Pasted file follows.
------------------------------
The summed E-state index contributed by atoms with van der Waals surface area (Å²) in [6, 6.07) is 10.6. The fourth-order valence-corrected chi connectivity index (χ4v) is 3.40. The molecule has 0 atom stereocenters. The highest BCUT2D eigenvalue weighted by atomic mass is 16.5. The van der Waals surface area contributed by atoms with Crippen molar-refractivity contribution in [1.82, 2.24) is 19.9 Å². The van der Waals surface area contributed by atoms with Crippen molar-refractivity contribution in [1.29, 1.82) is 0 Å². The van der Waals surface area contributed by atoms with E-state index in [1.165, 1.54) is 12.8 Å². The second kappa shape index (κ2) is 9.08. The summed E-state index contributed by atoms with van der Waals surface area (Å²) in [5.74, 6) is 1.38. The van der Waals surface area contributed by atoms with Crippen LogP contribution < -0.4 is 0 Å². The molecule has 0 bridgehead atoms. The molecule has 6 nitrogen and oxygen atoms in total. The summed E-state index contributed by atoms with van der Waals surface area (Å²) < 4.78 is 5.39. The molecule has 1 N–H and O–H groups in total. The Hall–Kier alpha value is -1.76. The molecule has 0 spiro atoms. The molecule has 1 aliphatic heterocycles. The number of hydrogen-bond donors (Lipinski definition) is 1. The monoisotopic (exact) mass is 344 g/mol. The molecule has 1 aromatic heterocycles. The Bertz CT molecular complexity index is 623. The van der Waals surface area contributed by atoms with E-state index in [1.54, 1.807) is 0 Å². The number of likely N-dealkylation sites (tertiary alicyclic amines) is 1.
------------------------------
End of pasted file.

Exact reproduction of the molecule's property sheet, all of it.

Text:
The summed E-state index contributed by atoms with van der Waals surface area (Å²) in [6, 6.07) is 10.6. The fourth-order valence-corrected chi connectivity index (χ4v) is 3.40. The molecule has 0 atom stereocenters. The highest BCUT2D eigenvalue weighted by atomic mass is 16.5. The van der Waals surface area contributed by atoms with Crippen molar-refractivity contribution in [1.82, 2.24) is 19.9 Å². The van der Waals surface area contributed by atoms with Crippen molar-refractivity contribution in [1.29, 1.82) is 0 Å². The van der Waals surface area contributed by atoms with E-state index in [1.165, 1.54) is 12.8 Å². The second kappa shape index (κ2) is 9.08. The summed E-state index contributed by atoms with van der Waals surface area (Å²) in [5.74, 6) is 1.38. The van der Waals surface area contributed by atoms with Crippen LogP contribution < -0.4 is 0 Å². The molecule has 0 bridgehead atoms. The molecule has 6 nitrogen and oxygen atoms in total. The summed E-state index contributed by atoms with van der Waals surface area (Å²) < 4.78 is 5.39. The molecule has 1 N–H and O–H groups in total. The Hall–Kier alpha value is -1.76. The molecule has 0 spiro atoms. The molecule has 1 aliphatic heterocycles. The number of hydrogen-bond donors (Lipinski definition) is 1. The monoisotopic (exact) mass is 344 g/mol. The molecule has 1 aromatic heterocycles. The Bertz CT molecular complexity index is 623. The van der Waals surface area contributed by atoms with E-state index in [1.54, 1.807) is 0 Å². The number of likely N-dealkylation sites (tertiary alicyclic amines) is 1.